The flood of malware samples is predicted to grow into a deluge in 2012, making the problem of maintaining a database of malware signatures ever more difficult. For each new sample, it is important to determine the threat that it poses. In response to this, dynamic malware analysis tools have been designed that execute the sample in a sandbox, monitoring the actions of a sample. If these actions are similar to those of malware that has been already indexed in the database, then one might draw conclusions regarding provenance and severity of the threat posed. If the sample does not match against known malware, then it can be subject to manual scrutiny, using a dissembler such as IDA Pro.
This Linnaean approach to malware analysis is both natural and convenient: it is natural to group malware into families that share common attributes; and it is provides a convenient way of assessing threat. Yet the whole methodology is predicated on the accuracy with which samples are characterised by their signatures. If a sample is assigned a signature that does not express its behaviour, then samples that are behaviourally distinct can be erroneously grouped together. Conversely, samples which behave the same, but appear different, can be accidentally placed in different groups. The main problem with dynamic malware analysis tools is that they execute the binary for a limited time, typically considering just one path through the binary. This limits the actions that can be observed, rendering the signature inaccurate for programs that reveal their true behaviour later. In addition, the dynamic approach can miss infrequent actions or logic bombs. The dynamic approach is also susceptible to timing attacks that detect a tracer to turn off some action. Above all, the signatures are based solely and only on those actions that are encountered during the trace. More static approaches have been applied too, at one extreme using the call graph of the binary itself for classification, and at the other deploying model checking techniques to search the paths through call graph for signature behaviours that characterise known malware families. Yet graph matching techniques are sensitive to control-flow obfuscation and model checking requires the signature behaviours to be known up-front and distilled into a temporal formula or an automata.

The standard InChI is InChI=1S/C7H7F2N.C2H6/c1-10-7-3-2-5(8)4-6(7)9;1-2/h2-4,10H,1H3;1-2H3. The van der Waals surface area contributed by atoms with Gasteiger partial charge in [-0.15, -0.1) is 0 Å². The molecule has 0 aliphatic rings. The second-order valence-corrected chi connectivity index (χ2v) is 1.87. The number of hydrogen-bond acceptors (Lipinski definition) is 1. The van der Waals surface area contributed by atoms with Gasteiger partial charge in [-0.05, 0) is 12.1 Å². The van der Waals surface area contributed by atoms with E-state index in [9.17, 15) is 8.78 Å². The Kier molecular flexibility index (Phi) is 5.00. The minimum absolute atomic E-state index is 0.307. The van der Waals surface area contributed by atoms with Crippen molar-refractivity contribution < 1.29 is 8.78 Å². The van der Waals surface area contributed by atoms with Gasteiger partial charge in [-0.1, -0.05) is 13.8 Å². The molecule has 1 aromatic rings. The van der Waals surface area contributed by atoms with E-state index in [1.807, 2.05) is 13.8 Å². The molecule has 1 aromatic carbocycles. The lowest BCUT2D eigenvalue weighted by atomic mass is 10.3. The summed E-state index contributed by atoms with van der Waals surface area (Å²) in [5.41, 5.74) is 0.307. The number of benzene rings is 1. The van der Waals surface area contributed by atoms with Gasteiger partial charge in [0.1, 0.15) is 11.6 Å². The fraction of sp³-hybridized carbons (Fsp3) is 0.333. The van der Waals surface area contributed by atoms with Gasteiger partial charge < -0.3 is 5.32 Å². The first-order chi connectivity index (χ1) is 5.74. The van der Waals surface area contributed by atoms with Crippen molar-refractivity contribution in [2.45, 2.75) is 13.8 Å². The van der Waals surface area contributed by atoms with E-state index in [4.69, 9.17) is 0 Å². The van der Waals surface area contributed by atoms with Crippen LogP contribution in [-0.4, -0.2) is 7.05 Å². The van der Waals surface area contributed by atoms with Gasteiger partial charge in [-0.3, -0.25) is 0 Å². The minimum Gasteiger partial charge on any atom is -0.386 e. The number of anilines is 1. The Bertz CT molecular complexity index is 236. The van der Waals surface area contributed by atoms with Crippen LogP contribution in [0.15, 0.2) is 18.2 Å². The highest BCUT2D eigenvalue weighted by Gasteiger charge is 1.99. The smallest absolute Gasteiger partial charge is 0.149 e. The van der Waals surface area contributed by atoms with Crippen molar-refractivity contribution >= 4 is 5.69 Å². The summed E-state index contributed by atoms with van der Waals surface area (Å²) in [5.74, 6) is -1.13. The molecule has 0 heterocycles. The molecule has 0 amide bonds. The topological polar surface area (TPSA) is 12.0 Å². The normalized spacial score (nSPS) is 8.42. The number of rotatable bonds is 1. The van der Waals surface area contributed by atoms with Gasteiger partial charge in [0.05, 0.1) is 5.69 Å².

A middle ground is offered by abstract interpretation since it provides a way to systematically consider all paths, while monitoring a program for actions that inform the construction of the signature. Abstract interpretation provides a way to break the dichotomy between the purely dynamic and the purely static approach to malware analysis into a graduated continuum. Formally, purely static approach (a.k.a. a static analysis) can be derived from the purely dynamic approach (a.k.a. a tracer) by compositing a sequence of abstractions: if all n abstractions are applied the result is the static analysis; but if the first m < n abstractions are applied the result is a hybrid. The challenge is to find the hybrid that provides sufficient path coverage to undercover logic bombs yet is sufficiently robust to be used by practitioners in the security sector. The proposed project will discover this sweet point by following two complementary lines of inquiry. Concrete traces will be abstracted to cover more paths and more actions (at UCL). Static analyses, which covers all paths, will be refined to avoid paths and actions that do not actually occur (at Kent). Thus UCL will add missing information to signatures (converging on the ideal signature from below) whilst Kent will remove excess information from signatures (converging on the ideal signature from above). By reflecting on the relative merits of these approaches, we will draw conclusions on how to construct robust signatures for malware classification and thereby advance the whole field.